In a Guardian column, Oliver Burkeman tells us about the theology book that atheists should read David Bentley Hart’s The Experience of God,
The God attacked by most modern atheists, Hart argues, is a sort of superhero, a “cosmic craftsman” – the technical term is “demiurge” – whose defining quality is that he’s by far the most powerful being in the universe, or perhaps outside the universe (though it’s never quite clear what that might mean). The superhero God can do anything he likes to the universe, including creating it to begin with. Demolishing this God is pretty straightforward: all you need to do is point to the lack of scientific evidence for his existence, and the fact that we don’t need to postulate him in order to explain how the universe works.
Some people really do believe in this version of God: supporters of ‘intelligent design’, for example – for whom Hart reserves plenty of scorn – and other contemporary Christian and Muslim fundamentalists, too. But throughout the history of monotheism, Hart insists, a very different version of God has prevailed.
Now Hart, a scholar, probably didn’t really say anything like that. [Update: A friend who has read Hart’s book kindly writes to say that Hart did in fact say something like that. Puzzle intensifies.] What would he then do with this?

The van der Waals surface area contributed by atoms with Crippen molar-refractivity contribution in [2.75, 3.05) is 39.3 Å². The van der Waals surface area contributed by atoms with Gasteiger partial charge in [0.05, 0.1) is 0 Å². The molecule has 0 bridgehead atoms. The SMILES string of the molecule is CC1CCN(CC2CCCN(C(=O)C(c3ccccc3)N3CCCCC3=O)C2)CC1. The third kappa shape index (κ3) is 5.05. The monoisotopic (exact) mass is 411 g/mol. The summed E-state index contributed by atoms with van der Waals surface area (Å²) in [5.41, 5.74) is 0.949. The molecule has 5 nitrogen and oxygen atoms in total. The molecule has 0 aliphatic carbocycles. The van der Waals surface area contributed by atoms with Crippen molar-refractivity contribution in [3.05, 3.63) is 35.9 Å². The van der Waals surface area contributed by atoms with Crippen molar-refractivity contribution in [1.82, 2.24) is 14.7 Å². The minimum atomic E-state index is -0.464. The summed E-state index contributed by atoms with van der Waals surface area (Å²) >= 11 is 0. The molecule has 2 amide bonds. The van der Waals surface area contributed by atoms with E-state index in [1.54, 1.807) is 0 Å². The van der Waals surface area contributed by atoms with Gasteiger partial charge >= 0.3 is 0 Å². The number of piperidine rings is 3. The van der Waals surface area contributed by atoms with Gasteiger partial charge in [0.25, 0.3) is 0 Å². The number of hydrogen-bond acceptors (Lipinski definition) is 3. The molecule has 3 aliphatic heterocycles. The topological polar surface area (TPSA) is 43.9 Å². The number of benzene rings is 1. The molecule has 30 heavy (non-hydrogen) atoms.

For since the creation of the world God’s invisible qualities—his eternal power and divine nature—have been clearly seen, being understood from what has been made, so that men are without excuse
in the New Testament. We can be quite certain that Paul, its author, was addressing people who saw God as fashioning the heavens and Earth, and not because they were stupid, either. Similarly, the Creed calls God “factorem caeli et terrae” = “craftsman of heaven and Earth.”
Before the professoriate got started, to call someone a craftsman was actually high praise.
Hart strikes me as someone who is hostile to ID because it addresses modern, not ancient ideas. Information realism vs. materialism, for example. He and the atheists might well share a need to caricature, but they have different underlying reasons. And the atheists are right to be more concerned about design in nature than about arcane proofs in logic.
After all, if the new atheists are right, believing in God is an accidental misfunction of a primate brain. If the information realists are right …